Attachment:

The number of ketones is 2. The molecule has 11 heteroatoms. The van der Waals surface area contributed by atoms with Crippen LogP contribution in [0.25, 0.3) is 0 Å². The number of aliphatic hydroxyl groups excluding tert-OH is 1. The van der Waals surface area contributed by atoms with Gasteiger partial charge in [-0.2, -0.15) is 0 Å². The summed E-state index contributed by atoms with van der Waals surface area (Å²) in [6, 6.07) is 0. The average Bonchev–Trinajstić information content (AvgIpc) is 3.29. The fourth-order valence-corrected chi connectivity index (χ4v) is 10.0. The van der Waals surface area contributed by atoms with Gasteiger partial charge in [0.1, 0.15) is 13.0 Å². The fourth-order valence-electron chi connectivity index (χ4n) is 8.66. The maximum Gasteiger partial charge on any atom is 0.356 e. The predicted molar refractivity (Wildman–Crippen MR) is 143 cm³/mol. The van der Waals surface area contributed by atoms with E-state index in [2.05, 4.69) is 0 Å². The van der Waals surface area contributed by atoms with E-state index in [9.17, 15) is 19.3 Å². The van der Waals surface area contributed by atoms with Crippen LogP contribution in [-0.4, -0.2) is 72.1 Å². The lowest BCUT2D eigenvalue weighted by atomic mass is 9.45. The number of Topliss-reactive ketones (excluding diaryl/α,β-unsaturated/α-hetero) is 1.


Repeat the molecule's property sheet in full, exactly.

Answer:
The number of ketones is 2. The molecule has 11 heteroatoms. The van der Waals surface area contributed by atoms with Crippen LogP contribution in [0.25, 0.3) is 0 Å². The number of aliphatic hydroxyl groups excluding tert-OH is 1. The van der Waals surface area contributed by atoms with Gasteiger partial charge in [-0.2, -0.15) is 0 Å². The summed E-state index contributed by atoms with van der Waals surface area (Å²) in [6, 6.07) is 0. The average Bonchev–Trinajstić information content (AvgIpc) is 3.29. The fourth-order valence-corrected chi connectivity index (χ4v) is 10.0. The van der Waals surface area contributed by atoms with Gasteiger partial charge in [0.1, 0.15) is 13.0 Å². The fourth-order valence-electron chi connectivity index (χ4n) is 8.66. The maximum Gasteiger partial charge on any atom is 0.356 e. The predicted molar refractivity (Wildman–Crippen MR) is 143 cm³/mol. The van der Waals surface area contributed by atoms with E-state index in [2.05, 4.69) is 0 Å². The van der Waals surface area contributed by atoms with E-state index in [9.17, 15) is 19.3 Å². The van der Waals surface area contributed by atoms with Crippen LogP contribution in [-0.4, -0.2) is 72.1 Å². The lowest BCUT2D eigenvalue weighted by atomic mass is 9.45. The number of Topliss-reactive ketones (excluding diaryl/α,β-unsaturated/α-hetero) is 1.